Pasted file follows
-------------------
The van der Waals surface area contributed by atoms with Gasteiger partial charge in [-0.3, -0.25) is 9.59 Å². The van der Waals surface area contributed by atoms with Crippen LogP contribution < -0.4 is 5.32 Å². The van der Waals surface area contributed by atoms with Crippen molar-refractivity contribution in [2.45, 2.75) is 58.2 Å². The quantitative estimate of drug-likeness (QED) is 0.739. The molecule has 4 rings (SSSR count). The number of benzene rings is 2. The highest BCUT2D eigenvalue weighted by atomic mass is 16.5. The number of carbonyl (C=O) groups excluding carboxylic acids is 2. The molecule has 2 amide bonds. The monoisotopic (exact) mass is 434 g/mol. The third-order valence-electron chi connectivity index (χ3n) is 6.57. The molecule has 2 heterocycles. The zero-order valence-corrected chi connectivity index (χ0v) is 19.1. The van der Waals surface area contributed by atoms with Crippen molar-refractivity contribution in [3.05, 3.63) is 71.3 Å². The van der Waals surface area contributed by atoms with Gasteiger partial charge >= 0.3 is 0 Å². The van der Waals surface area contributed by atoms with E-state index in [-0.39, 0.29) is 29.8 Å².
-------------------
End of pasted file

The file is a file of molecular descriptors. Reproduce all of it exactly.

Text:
The van der Waals surface area contributed by atoms with Gasteiger partial charge in [-0.3, -0.25) is 9.59 Å². The van der Waals surface area contributed by atoms with Crippen LogP contribution < -0.4 is 5.32 Å². The van der Waals surface area contributed by atoms with Crippen molar-refractivity contribution in [2.45, 2.75) is 58.2 Å². The quantitative estimate of drug-likeness (QED) is 0.739. The molecule has 4 rings (SSSR count). The number of benzene rings is 2. The highest BCUT2D eigenvalue weighted by atomic mass is 16.5. The number of carbonyl (C=O) groups excluding carboxylic acids is 2. The molecule has 2 amide bonds. The monoisotopic (exact) mass is 434 g/mol. The third-order valence-electron chi connectivity index (χ3n) is 6.57. The molecule has 2 heterocycles. The zero-order valence-corrected chi connectivity index (χ0v) is 19.1. The van der Waals surface area contributed by atoms with Crippen molar-refractivity contribution in [3.05, 3.63) is 71.3 Å². The van der Waals surface area contributed by atoms with Gasteiger partial charge >= 0.3 is 0 Å². The van der Waals surface area contributed by atoms with E-state index in [-0.39, 0.29) is 29.8 Å².